Fire Stations and Apparatus
The Palatine Fire Department operates out of five fire stations located throughout the village. Various types of apparatus, including specialty vehicles are housed at each of these locations.
• Station 81 (Northwest area)
• Station 82 (Northeast area)
• Station 83 (East / Southeast)
• Station 84 (South / Southwest)
• Station 85 (Central)
There are several different types of apparatus we operate to fill different needs. Each is assigned to a station based on needs in that area and to allow for the best coverage of our entire response area. Here are examples of the different types of apparatus we operate.
Ambulances are units that are used to provide medical care and transportation of sick and injured patients. Our ambulances are staffed with two firefighter / paramedics. They are equipped with a large complement of state-of-the-art, Advanced Life Support medical equipment, including cardiac monitor / defibrillator / external pacemaker units that are also capable of taking 12-lead ECGs. Other equipment includes a transport ventilator, a continuous positive airway pressure (CPAP) unit, a selection of medications, advanced airway equipment that allow us to perform endotracheal intubations and surgical airways, on-board oxygen and suction systems, an IV warmer for fluids that can be infused through an intravenous (IV) or interosseous (IO) line, trauma management supplies, immobilization equipment, splints, patient transport equipment and voice, data and ECG telemetry communications gear. As the personnel are cross-trained as firefighters and paramedics, these units also carry basic forcible entry tools and self-contained breathing apparatus. They are also equipped with ice rescue suits, water rescue ropes and life vests for water rescues. We maintain a fleet of five fully-equipped ambulances; four of them front-line (quartered at Stations 81, 82, 83 and 84) and one reserve (at Station 82).
Engines are the workhorses of a fire department’s fleet. The primary job of an engine company is to apply water to a fire. Our engines all are staffed with a crew of three members: one lieutenant (who is in charge of the crew), one engineer (who drives the vehicle and operates the pump), and a firefighter. At least one member (and often all three) is also trained as a paramedic. Our engines are equipped with a 1,500 gallon per minute fire pump, a 500-750 gallon booster tank, and over 2,000 feet of hose of various sizes. They also carry a master stream device, an assortment of nozzles, appliances and adaptors, a foam eductor and several buckets of foam concentrate for flammable liquid fires, hose packs for use in a standpipe-equipped building, a selection of forcible entry and hand tools, self-contained breathing apparatus for each member of the crew, a thermal imaging camera, environmental monitoring equipment, several different types of portable extinguishers for various types of fires, a positive pressure ventilation fan, saws, and a generator and flood lights. All of our engines are also equipped as Advanced Life Support first response vehicles, and carry medical gear including oxygen and airway maintenance equipment, trauma supplies, a selection of basic medications and IV fluids, and a defibrillator / monitor. The Palatine Fire Department maintains four engines; three are front-line at Stations 81, 82 and 84, and one is in reserve at Station 81.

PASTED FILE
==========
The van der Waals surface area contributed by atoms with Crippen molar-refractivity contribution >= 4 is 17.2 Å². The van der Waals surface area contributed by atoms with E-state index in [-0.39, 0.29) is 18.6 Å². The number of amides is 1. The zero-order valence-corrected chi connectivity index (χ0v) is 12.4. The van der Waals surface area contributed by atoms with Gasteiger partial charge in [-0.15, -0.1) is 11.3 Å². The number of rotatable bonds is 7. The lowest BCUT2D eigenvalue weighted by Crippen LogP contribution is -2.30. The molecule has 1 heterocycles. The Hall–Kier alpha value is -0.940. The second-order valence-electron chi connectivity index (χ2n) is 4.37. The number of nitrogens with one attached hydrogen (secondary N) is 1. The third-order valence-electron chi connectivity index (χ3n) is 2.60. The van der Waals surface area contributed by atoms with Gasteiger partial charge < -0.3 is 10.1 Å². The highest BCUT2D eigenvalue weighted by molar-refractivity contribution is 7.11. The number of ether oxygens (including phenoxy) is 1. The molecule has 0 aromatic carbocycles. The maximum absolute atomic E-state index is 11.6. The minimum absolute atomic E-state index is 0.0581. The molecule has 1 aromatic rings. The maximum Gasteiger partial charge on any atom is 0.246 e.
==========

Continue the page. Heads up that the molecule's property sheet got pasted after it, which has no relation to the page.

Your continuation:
Our Tower company is primarily responsible for providing support operations on the fireground. Also referred to as “truck work” (as these tasks are traditionally performed by “truck” or “ladder” companies), this includes such tasks as forcible entry, laddering, search and rescue, ventilation of smoke, heat and fire gases, overhaul, salvage, utility control and so on. In short, it includes any work not directly associated with applying water to the fire. With this range of responsibilities, the tower must carry an extensive selection of forcible entry, hand, and power tools including multiple saws, ventilation fans, hydraulic forcible entry tools, and a thermal imaging camera in addition to tools like axes, sledges, pry bars, Halligan tools, pike poles, and the like. This unit has a 100’ elevating platform with a pre-piped waterway allowing a flow of over 1000 gallons per minute. It also has over 200’ of ground ladders and a 6-bottle high-pressure cascade system with dual fill stations and an air hose reel to supply pneumatic tools. The platform on the aerial device allows for greater safety for the members operating, as well as more extensive rescue options. In addition to fire responses, this unit also responds on vehicular and machinery entrapments, carrying a Genesis hydraulic rescue tool system, with the spreader and cutter pre-connected to reels mounted in the front bumper, a set of air lift bags, jacks, stabilization struts, electric- and air-powered tools and an extensive assortment of cribbing (used to stabilize an unstable vehicle), and an electric winch in addition to the other tools outlined above. It is also used for above-ground rescues such as construction accidents or injuries on roofs of buildings, and carries Stokes stretchers and rope rescue gear. The Tower is housed at Station 85, (a central point in our response area allowing an efficient response village-wide) and is typically staffed with a crew of two, usually a Captain and an engineer (specially trained to operate this unit). At fire incidents, the squad or an ambulance crew supplements this unit's staffing. Like our engines and quints, it also carries Advanced Life Support equipment.